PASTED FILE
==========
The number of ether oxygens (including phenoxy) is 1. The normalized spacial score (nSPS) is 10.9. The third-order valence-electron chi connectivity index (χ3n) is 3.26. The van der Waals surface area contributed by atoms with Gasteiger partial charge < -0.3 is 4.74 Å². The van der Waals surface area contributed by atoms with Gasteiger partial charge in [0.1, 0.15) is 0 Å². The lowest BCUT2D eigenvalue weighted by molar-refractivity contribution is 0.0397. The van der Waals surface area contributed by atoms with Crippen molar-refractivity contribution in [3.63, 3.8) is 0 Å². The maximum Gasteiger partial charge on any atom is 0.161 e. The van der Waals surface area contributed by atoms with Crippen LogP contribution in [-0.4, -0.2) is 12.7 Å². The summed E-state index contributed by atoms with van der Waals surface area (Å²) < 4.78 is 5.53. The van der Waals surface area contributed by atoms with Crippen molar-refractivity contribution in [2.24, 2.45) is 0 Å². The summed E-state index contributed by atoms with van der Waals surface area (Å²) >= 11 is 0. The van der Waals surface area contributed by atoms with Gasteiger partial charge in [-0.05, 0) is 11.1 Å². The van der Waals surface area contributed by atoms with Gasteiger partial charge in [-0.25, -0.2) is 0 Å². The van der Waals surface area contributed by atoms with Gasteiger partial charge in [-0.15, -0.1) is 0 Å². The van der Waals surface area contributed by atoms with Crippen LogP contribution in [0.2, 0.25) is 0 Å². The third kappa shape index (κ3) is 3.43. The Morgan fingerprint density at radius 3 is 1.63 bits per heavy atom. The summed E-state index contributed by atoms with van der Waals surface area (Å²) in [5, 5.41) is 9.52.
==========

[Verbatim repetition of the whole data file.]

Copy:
The number of ether oxygens (including phenoxy) is 1. The normalized spacial score (nSPS) is 10.9. The third-order valence-electron chi connectivity index (χ3n) is 3.26. The van der Waals surface area contributed by atoms with Gasteiger partial charge < -0.3 is 4.74 Å². The van der Waals surface area contributed by atoms with Gasteiger partial charge in [0.1, 0.15) is 0 Å². The lowest BCUT2D eigenvalue weighted by molar-refractivity contribution is 0.0397. The van der Waals surface area contributed by atoms with Crippen molar-refractivity contribution in [3.63, 3.8) is 0 Å². The maximum Gasteiger partial charge on any atom is 0.161 e. The van der Waals surface area contributed by atoms with Crippen LogP contribution in [-0.4, -0.2) is 12.7 Å². The summed E-state index contributed by atoms with van der Waals surface area (Å²) < 4.78 is 5.53. The van der Waals surface area contributed by atoms with Crippen molar-refractivity contribution in [2.24, 2.45) is 0 Å². The summed E-state index contributed by atoms with van der Waals surface area (Å²) >= 11 is 0. The van der Waals surface area contributed by atoms with Gasteiger partial charge in [-0.05, 0) is 11.1 Å². The van der Waals surface area contributed by atoms with Gasteiger partial charge in [-0.25, -0.2) is 0 Å². The van der Waals surface area contributed by atoms with Gasteiger partial charge in [-0.15, -0.1) is 0 Å². The van der Waals surface area contributed by atoms with Crippen LogP contribution in [0.2, 0.25) is 0 Å². The third kappa shape index (κ3) is 3.43. The Morgan fingerprint density at radius 3 is 1.63 bits per heavy atom. The summed E-state index contributed by atoms with van der Waals surface area (Å²) in [5, 5.41) is 9.52.